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Permafrost young researchers gets their hands dirty: The PYRN-Thermal State of Permafrost IPY project

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Lantuit, H. , Hjort, J. , Isaksen, K. , Johansson, M. and Juliussen, H. (2010): Permafrost young researchers gets their hands dirty: The PYRN-Thermal State of Permafrost IPY project , IPY Oslo Science Conference, 8-12 June 2010, Oslo, Norway. .
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Abstract:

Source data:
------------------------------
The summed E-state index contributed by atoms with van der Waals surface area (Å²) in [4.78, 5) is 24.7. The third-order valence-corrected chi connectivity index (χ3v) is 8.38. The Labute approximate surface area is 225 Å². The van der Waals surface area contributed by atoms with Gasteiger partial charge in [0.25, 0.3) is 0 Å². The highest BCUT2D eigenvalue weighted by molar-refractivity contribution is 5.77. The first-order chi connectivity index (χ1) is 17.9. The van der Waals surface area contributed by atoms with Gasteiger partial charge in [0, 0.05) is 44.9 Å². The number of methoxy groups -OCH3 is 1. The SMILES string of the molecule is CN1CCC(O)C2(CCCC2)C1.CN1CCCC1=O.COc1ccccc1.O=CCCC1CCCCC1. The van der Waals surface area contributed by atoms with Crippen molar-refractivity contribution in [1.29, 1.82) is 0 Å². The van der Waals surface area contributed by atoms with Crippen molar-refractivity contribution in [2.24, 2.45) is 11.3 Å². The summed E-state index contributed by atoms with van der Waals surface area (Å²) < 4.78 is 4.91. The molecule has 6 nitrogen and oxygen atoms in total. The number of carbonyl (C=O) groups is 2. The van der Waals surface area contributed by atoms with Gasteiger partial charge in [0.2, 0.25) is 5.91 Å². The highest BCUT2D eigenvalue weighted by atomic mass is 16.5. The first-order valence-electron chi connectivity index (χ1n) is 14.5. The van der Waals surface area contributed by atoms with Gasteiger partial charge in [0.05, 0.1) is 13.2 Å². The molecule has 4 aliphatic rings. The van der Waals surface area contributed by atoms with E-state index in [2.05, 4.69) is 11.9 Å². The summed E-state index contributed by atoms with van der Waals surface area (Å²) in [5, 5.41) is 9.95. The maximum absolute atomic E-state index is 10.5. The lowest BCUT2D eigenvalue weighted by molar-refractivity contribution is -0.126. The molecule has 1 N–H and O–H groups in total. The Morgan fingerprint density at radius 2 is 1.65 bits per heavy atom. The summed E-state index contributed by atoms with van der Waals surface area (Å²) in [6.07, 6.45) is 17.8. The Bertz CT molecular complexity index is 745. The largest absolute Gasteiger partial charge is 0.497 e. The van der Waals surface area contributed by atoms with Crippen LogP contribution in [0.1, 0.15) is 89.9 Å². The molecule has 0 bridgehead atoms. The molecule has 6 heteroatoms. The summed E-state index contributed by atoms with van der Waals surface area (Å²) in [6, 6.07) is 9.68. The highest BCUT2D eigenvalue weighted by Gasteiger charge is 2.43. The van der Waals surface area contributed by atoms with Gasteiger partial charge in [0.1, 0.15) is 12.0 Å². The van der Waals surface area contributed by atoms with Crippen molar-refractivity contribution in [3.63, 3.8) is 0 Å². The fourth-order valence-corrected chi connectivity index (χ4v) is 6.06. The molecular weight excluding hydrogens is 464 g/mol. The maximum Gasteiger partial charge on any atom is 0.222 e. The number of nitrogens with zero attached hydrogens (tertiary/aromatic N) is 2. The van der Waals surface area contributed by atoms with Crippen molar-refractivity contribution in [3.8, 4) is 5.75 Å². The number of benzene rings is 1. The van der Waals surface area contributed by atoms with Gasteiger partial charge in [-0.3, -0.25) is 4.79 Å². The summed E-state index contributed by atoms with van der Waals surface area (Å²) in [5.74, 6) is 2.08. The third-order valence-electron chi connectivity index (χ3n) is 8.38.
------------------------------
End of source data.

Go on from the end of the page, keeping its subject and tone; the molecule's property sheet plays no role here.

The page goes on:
The Permafrost Young Researchers Network (PYRN) (www.pyrn.org) is a unique resource for students and young scientists and engineers studying permafrost. It is an international organization fostering innovative collaboration, seeking to recruit, retain, and promote future generations of permafrost scientists and engineers. Initiated for and during IPY, PYRN directs the multi-disciplinary talents of its membership toward global awareness, knowledge, and response to permafrost-related challenges in a changing climate.Created as an education and outreach component of the International Permafrost Association (IPA), PYRN is a central database of permafrost information and science for more than 750 young researchers from over 43 countries. PYRN distributes a newsletter, recognizes outstanding permafrost research by its members through an annual awards program, organizes training workshops (2007 in Abisko, Sweden and St. Petersburg, Russia, 2008 in Fairbanks, Alaska and St. Petersburg, Russia, 2009 in Puschchino, Russia), and contributes to the growth and future of the permafrost community.While networking forms the basis of PYRNs activities, the organization also seeks to establish itself as a driver of permafrost research for the IPY and beyond. We recently launched a series of initiatives on several continents aimed at providing young scientists and engineers with the means to conduct ground temperature monitoring in under-investigated permafrost regions.Focusing on sites not currently covered by the IPAs Thermal State of Permafrost project, the young investigators of PYRN successfully launched and funded the PYRN-TSP project. The first phase of the project was started in the spring of 2008 at Scandinavian sites. In Iskoras, Karasjok, northern Norway, a deep borehole (58 m) were drilled in September 2008. In Skallovarri, Utsjoki, northern Finland a borehole 3 m, was drilled in a palsa mire in June 2008. In Abisko, northern Sweden, 5 boreholes ranging from 6 to 13 m were drilled in April 2008, also in peat mires. In Svalbard, two boreholes were drilled at Endalen in April 2008 and at the old Auroral Station in Adventdalen in May 2008. The borehole at Endalen was 20 m deep and the borehole at the Old Auroral Station in Adventdalen was 10 m deep. All boreholes are instrumented and permafrost temperatures have been recorded successfully since the boreholes were drilled. The data and results have and will be incorporated in the NORPERM permafrost database that was developed through the TSP Norway project.

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